Barrier Methods of Birth Control (cont.)
Melissa Conrad Stöppler, MD
Melissa Conrad Stöppler, MD, is a U.S. board-certified Anatomic Pathologist with subspecialty training in the fields of Experimental and Molecular Pathology. Dr. Stöppler's educational background includes a BA with Highest Distinction from the University of Virginia and an MD from the University of North Carolina. She completed residency training in Anatomic Pathology at Georgetown University followed by subspecialty fellowship training in molecular diagnostics and experimental pathology.
William C. Shiel Jr., MD, FACP, FACR
Dr. Shiel received a Bachelor of Science degree with honors from the University of Notre Dame. There he was involved in research in radiation biology and received the Huisking Scholarship. After graduating from St. Louis University School of Medicine, he completed his Internal Medicine residency and Rheumatology fellowship at the University of California, Irvine. He is board-certified in Internal Medicine and Rheumatology.
In this Article
- Birth control facts
- What are barrier methods of birth control (contraception)?
- Male condom
- Female condom
- Contraceptive sponge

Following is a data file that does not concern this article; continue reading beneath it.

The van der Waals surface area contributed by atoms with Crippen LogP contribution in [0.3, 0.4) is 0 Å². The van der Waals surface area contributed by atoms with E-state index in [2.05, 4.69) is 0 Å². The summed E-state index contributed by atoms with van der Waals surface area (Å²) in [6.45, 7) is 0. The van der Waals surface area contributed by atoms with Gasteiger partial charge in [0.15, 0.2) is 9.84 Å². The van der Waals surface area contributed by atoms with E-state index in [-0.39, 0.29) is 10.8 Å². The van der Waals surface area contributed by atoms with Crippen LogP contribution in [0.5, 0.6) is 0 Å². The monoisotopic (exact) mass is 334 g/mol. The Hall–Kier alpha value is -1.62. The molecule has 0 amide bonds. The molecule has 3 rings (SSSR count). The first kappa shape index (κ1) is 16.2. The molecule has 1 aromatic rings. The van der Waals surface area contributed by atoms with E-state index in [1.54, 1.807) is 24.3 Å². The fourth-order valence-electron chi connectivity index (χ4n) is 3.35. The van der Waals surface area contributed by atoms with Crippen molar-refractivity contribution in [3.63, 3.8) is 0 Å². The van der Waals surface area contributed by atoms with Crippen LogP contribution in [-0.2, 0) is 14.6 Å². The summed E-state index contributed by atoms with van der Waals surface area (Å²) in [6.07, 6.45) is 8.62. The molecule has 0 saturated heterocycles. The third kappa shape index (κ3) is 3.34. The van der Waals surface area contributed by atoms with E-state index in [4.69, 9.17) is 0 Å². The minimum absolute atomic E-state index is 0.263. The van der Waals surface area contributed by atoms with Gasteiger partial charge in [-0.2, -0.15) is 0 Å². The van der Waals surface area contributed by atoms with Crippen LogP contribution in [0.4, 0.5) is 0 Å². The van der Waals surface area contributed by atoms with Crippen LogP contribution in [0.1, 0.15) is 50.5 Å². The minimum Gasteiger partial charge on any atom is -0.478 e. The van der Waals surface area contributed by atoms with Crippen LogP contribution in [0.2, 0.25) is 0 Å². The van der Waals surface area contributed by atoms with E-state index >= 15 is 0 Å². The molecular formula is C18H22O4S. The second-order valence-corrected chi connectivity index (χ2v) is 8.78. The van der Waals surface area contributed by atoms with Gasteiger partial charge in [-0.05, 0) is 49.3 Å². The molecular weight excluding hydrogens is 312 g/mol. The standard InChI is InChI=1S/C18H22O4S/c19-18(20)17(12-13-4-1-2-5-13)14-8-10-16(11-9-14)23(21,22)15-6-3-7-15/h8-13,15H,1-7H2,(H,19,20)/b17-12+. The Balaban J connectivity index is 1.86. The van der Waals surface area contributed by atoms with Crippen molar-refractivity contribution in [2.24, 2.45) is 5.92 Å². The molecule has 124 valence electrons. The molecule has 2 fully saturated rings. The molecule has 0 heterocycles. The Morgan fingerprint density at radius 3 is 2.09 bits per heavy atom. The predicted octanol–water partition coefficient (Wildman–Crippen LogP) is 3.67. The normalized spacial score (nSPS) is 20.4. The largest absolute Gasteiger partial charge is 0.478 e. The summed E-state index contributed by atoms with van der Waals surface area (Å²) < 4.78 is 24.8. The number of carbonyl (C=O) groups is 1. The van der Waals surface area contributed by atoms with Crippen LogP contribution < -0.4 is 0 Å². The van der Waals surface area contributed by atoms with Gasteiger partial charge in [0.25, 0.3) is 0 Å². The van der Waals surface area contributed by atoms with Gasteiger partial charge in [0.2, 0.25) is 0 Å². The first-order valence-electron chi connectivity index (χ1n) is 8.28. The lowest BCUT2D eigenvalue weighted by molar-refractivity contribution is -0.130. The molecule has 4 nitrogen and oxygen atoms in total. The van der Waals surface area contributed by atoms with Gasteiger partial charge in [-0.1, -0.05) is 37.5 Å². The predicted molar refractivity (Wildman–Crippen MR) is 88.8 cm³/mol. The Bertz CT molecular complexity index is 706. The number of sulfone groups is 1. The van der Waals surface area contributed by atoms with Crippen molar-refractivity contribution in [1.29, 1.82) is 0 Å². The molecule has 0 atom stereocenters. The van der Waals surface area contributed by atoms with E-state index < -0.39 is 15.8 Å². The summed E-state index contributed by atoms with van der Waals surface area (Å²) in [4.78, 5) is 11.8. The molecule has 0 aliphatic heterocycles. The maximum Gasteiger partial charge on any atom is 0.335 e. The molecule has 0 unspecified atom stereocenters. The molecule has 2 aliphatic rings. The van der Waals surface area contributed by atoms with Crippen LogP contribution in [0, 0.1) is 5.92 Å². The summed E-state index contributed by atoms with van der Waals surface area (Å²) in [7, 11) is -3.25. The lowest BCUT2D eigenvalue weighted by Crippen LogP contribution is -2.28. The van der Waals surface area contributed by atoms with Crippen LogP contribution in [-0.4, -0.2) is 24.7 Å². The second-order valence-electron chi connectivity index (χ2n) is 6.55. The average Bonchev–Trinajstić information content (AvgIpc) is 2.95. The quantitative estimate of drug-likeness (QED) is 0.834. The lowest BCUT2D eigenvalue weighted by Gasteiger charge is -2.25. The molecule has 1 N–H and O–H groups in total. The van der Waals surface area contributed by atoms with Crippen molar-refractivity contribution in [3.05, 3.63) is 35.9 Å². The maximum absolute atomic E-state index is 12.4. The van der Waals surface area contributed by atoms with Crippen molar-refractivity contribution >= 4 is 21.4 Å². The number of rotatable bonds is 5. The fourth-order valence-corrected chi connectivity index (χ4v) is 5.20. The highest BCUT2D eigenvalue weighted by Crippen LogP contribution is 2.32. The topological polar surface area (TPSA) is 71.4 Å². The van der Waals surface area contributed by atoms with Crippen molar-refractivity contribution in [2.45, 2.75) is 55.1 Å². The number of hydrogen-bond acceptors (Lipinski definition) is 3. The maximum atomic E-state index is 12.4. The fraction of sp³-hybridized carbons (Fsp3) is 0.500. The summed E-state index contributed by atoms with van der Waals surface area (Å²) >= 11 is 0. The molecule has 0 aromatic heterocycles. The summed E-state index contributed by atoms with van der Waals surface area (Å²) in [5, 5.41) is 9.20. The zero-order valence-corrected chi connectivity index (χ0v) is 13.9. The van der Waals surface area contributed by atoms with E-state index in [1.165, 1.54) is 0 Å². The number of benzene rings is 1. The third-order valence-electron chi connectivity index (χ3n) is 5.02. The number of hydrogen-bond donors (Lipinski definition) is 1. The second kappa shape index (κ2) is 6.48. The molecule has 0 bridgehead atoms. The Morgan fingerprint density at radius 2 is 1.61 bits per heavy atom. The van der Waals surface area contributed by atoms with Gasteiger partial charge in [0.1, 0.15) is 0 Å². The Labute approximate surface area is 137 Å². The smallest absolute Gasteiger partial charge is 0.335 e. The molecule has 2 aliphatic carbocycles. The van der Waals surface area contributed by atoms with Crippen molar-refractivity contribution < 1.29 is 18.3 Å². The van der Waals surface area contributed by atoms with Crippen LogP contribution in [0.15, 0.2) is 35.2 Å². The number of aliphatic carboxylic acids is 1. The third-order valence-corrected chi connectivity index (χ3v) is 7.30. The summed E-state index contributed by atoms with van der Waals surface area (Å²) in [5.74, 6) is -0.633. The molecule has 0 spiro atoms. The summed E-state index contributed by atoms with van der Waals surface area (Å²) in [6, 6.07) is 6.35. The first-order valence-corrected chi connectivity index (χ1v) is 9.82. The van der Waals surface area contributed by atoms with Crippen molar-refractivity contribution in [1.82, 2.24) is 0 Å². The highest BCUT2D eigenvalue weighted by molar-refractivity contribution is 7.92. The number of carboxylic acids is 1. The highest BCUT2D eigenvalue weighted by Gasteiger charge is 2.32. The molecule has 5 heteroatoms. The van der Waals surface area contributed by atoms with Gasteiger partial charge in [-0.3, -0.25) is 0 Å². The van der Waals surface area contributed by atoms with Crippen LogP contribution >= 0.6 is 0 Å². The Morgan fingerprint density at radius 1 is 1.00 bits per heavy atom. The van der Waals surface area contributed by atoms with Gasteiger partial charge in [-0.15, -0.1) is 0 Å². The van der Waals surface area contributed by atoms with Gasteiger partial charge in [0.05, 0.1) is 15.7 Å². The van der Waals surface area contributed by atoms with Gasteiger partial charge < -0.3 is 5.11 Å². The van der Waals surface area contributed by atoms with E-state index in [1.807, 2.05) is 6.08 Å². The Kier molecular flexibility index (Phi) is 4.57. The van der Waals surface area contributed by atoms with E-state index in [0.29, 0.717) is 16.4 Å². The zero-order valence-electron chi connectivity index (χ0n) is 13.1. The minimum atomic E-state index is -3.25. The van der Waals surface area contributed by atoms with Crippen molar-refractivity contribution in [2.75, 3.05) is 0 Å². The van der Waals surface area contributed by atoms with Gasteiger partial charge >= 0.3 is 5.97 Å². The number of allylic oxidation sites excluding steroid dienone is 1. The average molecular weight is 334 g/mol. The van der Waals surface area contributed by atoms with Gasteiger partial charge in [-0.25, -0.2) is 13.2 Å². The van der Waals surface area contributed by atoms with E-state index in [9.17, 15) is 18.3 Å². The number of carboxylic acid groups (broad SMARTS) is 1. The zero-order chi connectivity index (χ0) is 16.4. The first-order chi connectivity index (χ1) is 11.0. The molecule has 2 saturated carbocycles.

- Cervical cap
- Find a local Obstetrician-Gynecologist in your town
The contraceptive sponge is a doughnut-shaped ring of polyurethane foam and is impregnated with the spermicide Nonoxynol-9. This chemical confers most of the contraceptive efficacy of this product.
Before intercourse, a woman inserts the sponge high into the vagina in the manner similar to the insertion of a tampon. The spermicidal sponge should then act as a barrier in order to prevent sperm from reaching the cervix. Once in place, the sponge provides protection for up to 24 hours without the need for additional spermicide.
The sponge must remain in the vagina for at least 6 hours following intercourse in order to provide optimum contraception. However, the same sponge should never remain in the vagina for more than a total of 30 hours because of the risk of toxic shock syndrome. (Toxic shock syndrome is an uncommon and potentially very serious illness that is caused by a type of bacteria. This illness occurs when certain types of products, such as tampons,are left in place for excessive periods of time. Package inserts for these products are careful to specify how long they may be safely kept in place. Each sponge is discarded after a single use.
The sponge is generally an effective birth control. Some users of the contraceptive sponge may experience irritation and allergic reactions. The sponge can also be difficult to remove from the vagina. Removal has been made easier by the addition of a woven polyester loop which can be more easily grasped with the fingers.
The estimated contraceptive efficacy of the sponge is estimated to be between 64% and 82%. The spermicide may provide some protection against Chlamydia and gonorrhea, but otherwise, the degree of this protection is unknown.
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